Connection with Easter.

The emperor had probably already heard that Christians had been crucified or otherwise murdered by Jews at the period of the Christian Easter; he now heard of the bleeding of the victims, and asked (if the expression "in Parasceve" is correct) whether the Jews did at that time actually require Christian blood. This explains why the Jews of Valréas in 1247 were forced to confess that they wanted the blood of the murdered child in order to celebrate communion on Easter Saturday. The absurdity of such a confession on the part of Jews was so obvious that even the most stupid inquisitors could not afford to have it often repeated. The most dangerous consequences, on the other hand, followed from the establishment of a connection between the blood accusation and the period of the Jewish Passover festival. A statement to this effect appears to have been first made by Richer of Sens in the "Gesta Senoniensis Ecclesiæ," published between 1239 and 1270. He mentions the event at Fulda as occurring on the day before Passover ("quarta decima luna")—that is, March 22, 1236—whereas both the "Memorbuch" of Nuremberg and the annals of Erfurt irrefutably establish the date as Dec. 28, 1235 (Salfeld, "Martyrologium," pp. 13, 122). The false statement of Richer is probably traceable to the fact that he could find no connection between the bleeding and the Christian Easter. The untrustworthiness of Richer's chronology is evident also from the fact that he places the scene of the murder at Hagenau, Alsace, instead of at Fulda, although it is firmly established that the corpses of the children were brought to Hagenau. Reference has already been made to the petition presented by the Jews of Germany and France to Pope Innocent IV., to the effectthat they had been accused of celebrating the Feast of Passover with the heart of a murdered Christian boy, in answer to which the pope issued a bull (July 5) decreeing that the Jews should not be persecuted because of this false accusation. Examples of the association of ritual murders with the Feast of Passover are found as follows: at Weissensee, Thuringia, 1303; Savoy, 1329; Trent, 1475; Boleslaw, Galicia, 1829; Tarnow, Galicia, 1844; Ostrovo, in the Russian government of Lublin, 1875; Eisleben, 1892; Bakau, Rumania, 1892 (see Strack, l.c. ch. xviii.).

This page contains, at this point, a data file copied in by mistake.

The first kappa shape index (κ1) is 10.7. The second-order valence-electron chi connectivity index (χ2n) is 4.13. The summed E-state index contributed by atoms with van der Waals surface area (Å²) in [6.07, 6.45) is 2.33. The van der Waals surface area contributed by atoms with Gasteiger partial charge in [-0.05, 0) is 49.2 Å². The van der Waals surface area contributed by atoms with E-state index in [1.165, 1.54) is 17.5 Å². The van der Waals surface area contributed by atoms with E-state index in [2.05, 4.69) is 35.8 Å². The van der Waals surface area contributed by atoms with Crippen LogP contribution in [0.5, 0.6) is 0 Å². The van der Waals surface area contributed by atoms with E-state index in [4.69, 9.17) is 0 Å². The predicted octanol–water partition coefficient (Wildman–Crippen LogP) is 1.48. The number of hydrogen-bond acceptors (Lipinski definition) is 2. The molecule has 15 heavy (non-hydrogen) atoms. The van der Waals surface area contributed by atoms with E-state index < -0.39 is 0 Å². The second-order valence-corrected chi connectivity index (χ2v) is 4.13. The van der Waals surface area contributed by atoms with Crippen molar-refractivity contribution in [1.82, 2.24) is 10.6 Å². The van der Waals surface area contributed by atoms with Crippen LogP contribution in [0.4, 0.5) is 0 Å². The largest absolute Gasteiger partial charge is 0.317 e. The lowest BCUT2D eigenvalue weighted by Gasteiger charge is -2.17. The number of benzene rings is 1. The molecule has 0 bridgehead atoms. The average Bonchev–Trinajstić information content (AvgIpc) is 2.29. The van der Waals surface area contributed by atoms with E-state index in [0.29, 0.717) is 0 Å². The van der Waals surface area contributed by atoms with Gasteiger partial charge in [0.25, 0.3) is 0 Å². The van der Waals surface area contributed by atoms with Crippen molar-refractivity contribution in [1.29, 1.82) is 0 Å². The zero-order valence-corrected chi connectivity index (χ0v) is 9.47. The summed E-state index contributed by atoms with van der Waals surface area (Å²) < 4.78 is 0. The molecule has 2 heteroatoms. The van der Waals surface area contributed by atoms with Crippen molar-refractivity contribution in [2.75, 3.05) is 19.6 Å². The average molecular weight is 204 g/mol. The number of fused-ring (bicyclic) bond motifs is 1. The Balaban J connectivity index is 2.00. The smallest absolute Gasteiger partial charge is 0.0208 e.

Several circumstances conduced to spread the belief that the use of human blood among the Jews was directly associated with the Feast of Passover. The maẓẓot, for example, were, to secure purity and absolute absence of leaven, prepared with peculiar ceremonies incomprehensible to Christians, and were, therefore, invested with an element of mystery—a circumstance enhanced by the great and somewhat superstitious value then (and even today) placed by many Jewish people upon the Passover bread. It was natural to compare it to the wafers used at the Christian communion, when, by eating the wafer, the pious Christian believed that he partook of the body and blood of Christ; the blood purifying from all sin, and working miracles. "Without blood, no atonement" was both Old Testament and Christian doctrine. Since the destruction of the Second Temple, however, the blood sacrifices of the Jews had, as stated above, ceased; and the assumption would naturally arise that the Jews had endeavored to find a substitute. The blood of Christ was visible neither in the bread nor in the wine of the holy communion; was it not possible that the maẓẓot contained a similar invisible ingredient, operating as a mysterious agency? The Jews also preferably used red wine for the four cups which they were commanded to drink on the first two evenings of the Passover festival; the red color of the wine, according to the legend, being reminiscent not only of the blood of the Israelitish children (Ex. R. ii. 23) shed to prepare a bath for the leprous Pharaoh, but also of the numerous Jews who had died for their faith. This red wine has been interpreted by the enemies of the Jews as being actual blood; and consequently David ha-Levi b. Samuel, in his commentary "Ṭure Zahab" to the Shulḥan 'Aruk, Oraḥ Ḥayyim, 472, 8, has warned against its use. So much for a real or imaginary association between the blood accusation and the Feast of Passover. It but remains to mention one other circumstance. For the healing of the wound caused by circumcision the Jews frequently used the so-called "dragon's blood," a dark or blood-red gum of a species of palm (Calamus Draco, Pterocarpus Draco, Dracæna Draco). Whoever held this gum to be blood unjustly accused the Jews of employing blood for ritual purposes.

Anti-Jewish Prejudice the Real Basis.